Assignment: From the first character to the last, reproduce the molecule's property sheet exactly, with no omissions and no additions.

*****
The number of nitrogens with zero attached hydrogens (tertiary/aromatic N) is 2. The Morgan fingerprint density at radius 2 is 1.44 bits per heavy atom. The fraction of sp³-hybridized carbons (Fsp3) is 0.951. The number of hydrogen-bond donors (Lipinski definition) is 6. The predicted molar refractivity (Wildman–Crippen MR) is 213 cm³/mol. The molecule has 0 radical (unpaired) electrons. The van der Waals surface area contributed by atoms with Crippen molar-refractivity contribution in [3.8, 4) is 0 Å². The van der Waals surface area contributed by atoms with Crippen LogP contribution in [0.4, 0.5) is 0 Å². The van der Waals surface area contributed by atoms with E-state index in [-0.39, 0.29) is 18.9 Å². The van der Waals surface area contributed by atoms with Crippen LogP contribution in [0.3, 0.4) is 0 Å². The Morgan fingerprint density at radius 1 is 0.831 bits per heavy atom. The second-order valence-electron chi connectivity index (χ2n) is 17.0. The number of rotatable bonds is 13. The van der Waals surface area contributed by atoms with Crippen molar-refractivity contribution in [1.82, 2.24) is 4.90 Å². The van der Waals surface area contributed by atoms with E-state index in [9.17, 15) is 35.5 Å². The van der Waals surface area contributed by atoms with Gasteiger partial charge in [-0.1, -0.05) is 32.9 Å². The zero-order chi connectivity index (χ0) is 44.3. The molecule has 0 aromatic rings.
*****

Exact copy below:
The number of nitrogens with zero attached hydrogens (tertiary/aromatic N) is 2. The Morgan fingerprint density at radius 2 is 1.44 bits per heavy atom. The fraction of sp³-hybridized carbons (Fsp3) is 0.951. The number of hydrogen-bond donors (Lipinski definition) is 6. The predicted molar refractivity (Wildman–Crippen MR) is 213 cm³/mol. The molecule has 0 radical (unpaired) electrons. The van der Waals surface area contributed by atoms with Crippen molar-refractivity contribution in [3.8, 4) is 0 Å². The van der Waals surface area contributed by atoms with Crippen LogP contribution in [0.4, 0.5) is 0 Å². The van der Waals surface area contributed by atoms with E-state index in [-0.39, 0.29) is 18.9 Å². The van der Waals surface area contributed by atoms with Crippen LogP contribution in [0.3, 0.4) is 0 Å². The Morgan fingerprint density at radius 1 is 0.831 bits per heavy atom. The second-order valence-electron chi connectivity index (χ2n) is 17.0. The number of rotatable bonds is 13. The van der Waals surface area contributed by atoms with Crippen molar-refractivity contribution in [1.82, 2.24) is 4.90 Å². The van der Waals surface area contributed by atoms with E-state index in [9.17, 15) is 35.5 Å². The van der Waals surface area contributed by atoms with Gasteiger partial charge in [-0.1, -0.05) is 32.9 Å². The zero-order chi connectivity index (χ0) is 44.3. The molecule has 0 aromatic rings.